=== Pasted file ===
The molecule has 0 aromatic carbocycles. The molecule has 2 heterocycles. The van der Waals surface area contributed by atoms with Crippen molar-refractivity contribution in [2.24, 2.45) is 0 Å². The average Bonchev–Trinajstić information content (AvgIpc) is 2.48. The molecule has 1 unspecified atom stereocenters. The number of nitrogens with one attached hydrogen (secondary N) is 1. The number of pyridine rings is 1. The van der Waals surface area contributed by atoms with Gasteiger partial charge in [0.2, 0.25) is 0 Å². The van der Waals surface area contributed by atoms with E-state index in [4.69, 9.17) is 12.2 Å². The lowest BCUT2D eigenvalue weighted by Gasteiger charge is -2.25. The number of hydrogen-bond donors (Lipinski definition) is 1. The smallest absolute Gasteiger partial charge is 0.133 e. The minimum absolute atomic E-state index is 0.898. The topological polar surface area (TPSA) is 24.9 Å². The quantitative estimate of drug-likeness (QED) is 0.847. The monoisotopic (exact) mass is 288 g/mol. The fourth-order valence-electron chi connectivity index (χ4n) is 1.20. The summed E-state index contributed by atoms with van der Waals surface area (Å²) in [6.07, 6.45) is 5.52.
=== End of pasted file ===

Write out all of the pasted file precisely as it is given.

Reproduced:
The molecule has 0 aromatic carbocycles. The molecule has 2 heterocycles. The van der Waals surface area contributed by atoms with Crippen molar-refractivity contribution in [2.24, 2.45) is 0 Å². The average Bonchev–Trinajstić information content (AvgIpc) is 2.48. The molecule has 1 unspecified atom stereocenters. The number of nitrogens with one attached hydrogen (secondary N) is 1. The number of pyridine rings is 1. The van der Waals surface area contributed by atoms with Gasteiger partial charge in [0.2, 0.25) is 0 Å². The van der Waals surface area contributed by atoms with E-state index in [4.69, 9.17) is 12.2 Å². The lowest BCUT2D eigenvalue weighted by Gasteiger charge is -2.25. The number of hydrogen-bond donors (Lipinski definition) is 1. The smallest absolute Gasteiger partial charge is 0.133 e. The minimum absolute atomic E-state index is 0.898. The topological polar surface area (TPSA) is 24.9 Å². The quantitative estimate of drug-likeness (QED) is 0.847. The monoisotopic (exact) mass is 288 g/mol. The fourth-order valence-electron chi connectivity index (χ4n) is 1.20. The summed E-state index contributed by atoms with van der Waals surface area (Å²) in [6.07, 6.45) is 5.52.